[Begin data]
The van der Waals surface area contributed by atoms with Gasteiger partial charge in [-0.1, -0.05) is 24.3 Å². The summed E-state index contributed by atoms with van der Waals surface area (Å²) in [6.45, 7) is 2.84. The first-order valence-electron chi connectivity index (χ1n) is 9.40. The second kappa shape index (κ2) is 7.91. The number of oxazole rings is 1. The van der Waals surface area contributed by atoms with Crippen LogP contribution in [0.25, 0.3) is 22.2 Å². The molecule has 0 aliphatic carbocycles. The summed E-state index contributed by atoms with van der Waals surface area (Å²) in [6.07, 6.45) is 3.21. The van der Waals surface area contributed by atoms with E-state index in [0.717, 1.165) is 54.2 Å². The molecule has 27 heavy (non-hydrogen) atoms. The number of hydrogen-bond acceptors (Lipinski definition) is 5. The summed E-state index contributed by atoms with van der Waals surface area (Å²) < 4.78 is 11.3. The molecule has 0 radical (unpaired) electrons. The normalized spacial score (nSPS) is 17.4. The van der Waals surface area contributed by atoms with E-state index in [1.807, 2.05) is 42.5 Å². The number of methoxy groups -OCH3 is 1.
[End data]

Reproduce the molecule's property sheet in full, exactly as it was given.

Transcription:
The van der Waals surface area contributed by atoms with Gasteiger partial charge in [-0.1, -0.05) is 24.3 Å². The summed E-state index contributed by atoms with van der Waals surface area (Å²) in [6.45, 7) is 2.84. The first-order valence-electron chi connectivity index (χ1n) is 9.40. The second kappa shape index (κ2) is 7.91. The number of oxazole rings is 1. The van der Waals surface area contributed by atoms with Crippen LogP contribution in [0.25, 0.3) is 22.2 Å². The molecule has 0 aliphatic carbocycles. The summed E-state index contributed by atoms with van der Waals surface area (Å²) in [6.07, 6.45) is 3.21. The van der Waals surface area contributed by atoms with E-state index in [0.717, 1.165) is 54.2 Å². The molecule has 27 heavy (non-hydrogen) atoms. The number of hydrogen-bond acceptors (Lipinski definition) is 5. The summed E-state index contributed by atoms with van der Waals surface area (Å²) < 4.78 is 11.3. The molecule has 0 radical (unpaired) electrons. The normalized spacial score (nSPS) is 17.4. The van der Waals surface area contributed by atoms with E-state index in [1.807, 2.05) is 42.5 Å². The number of methoxy groups -OCH3 is 1.